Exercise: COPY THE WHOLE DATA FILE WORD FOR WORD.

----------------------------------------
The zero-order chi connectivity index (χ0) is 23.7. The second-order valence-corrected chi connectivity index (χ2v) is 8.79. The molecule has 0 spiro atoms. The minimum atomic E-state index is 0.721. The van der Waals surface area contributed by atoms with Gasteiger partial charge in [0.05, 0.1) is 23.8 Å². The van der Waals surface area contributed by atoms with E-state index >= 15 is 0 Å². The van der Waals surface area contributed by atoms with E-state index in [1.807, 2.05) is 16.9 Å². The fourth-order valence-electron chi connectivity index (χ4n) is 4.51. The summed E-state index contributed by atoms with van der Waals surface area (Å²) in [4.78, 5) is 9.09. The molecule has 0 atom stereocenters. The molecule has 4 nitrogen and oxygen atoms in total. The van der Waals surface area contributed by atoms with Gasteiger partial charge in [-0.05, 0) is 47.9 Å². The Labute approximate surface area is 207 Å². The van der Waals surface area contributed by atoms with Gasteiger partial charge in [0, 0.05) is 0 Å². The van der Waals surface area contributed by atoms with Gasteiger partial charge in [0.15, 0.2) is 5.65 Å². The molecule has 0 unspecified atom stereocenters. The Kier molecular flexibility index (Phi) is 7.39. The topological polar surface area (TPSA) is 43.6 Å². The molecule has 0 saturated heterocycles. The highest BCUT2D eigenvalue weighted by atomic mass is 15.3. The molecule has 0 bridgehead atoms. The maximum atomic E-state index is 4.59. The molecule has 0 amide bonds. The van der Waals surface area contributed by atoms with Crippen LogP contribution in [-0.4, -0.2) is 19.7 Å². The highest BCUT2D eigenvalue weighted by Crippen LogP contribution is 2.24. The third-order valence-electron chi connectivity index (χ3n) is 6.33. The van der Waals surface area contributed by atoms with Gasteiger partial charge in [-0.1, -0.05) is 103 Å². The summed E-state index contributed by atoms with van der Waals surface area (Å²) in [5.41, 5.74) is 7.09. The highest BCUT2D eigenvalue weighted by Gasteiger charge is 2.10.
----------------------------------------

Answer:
The zero-order chi connectivity index (χ0) is 23.7. The second-order valence-corrected chi connectivity index (χ2v) is 8.79. The molecule has 0 spiro atoms. The minimum atomic E-state index is 0.721. The van der Waals surface area contributed by atoms with Gasteiger partial charge in [0.05, 0.1) is 23.8 Å². The van der Waals surface area contributed by atoms with E-state index >= 15 is 0 Å². The van der Waals surface area contributed by atoms with E-state index in [1.807, 2.05) is 16.9 Å². The fourth-order valence-electron chi connectivity index (χ4n) is 4.51. The summed E-state index contributed by atoms with van der Waals surface area (Å²) in [4.78, 5) is 9.09. The molecule has 0 atom stereocenters. The molecule has 4 nitrogen and oxygen atoms in total. The van der Waals surface area contributed by atoms with Gasteiger partial charge in [-0.05, 0) is 47.9 Å². The Labute approximate surface area is 207 Å². The van der Waals surface area contributed by atoms with Gasteiger partial charge in [0, 0.05) is 0 Å². The van der Waals surface area contributed by atoms with Gasteiger partial charge in [0.15, 0.2) is 5.65 Å². The molecule has 0 unspecified atom stereocenters. The Kier molecular flexibility index (Phi) is 7.39. The topological polar surface area (TPSA) is 43.6 Å². The molecule has 0 saturated heterocycles. The highest BCUT2D eigenvalue weighted by atomic mass is 15.3. The molecule has 0 bridgehead atoms. The maximum atomic E-state index is 4.59. The molecule has 0 amide bonds. The van der Waals surface area contributed by atoms with Crippen LogP contribution in [-0.4, -0.2) is 19.7 Å². The highest BCUT2D eigenvalue weighted by Crippen LogP contribution is 2.24. The third-order valence-electron chi connectivity index (χ3n) is 6.33. The van der Waals surface area contributed by atoms with Gasteiger partial charge in [-0.1, -0.05) is 103 Å². The summed E-state index contributed by atoms with van der Waals surface area (Å²) in [5.41, 5.74) is 7.09. The highest BCUT2D eigenvalue weighted by Gasteiger charge is 2.10.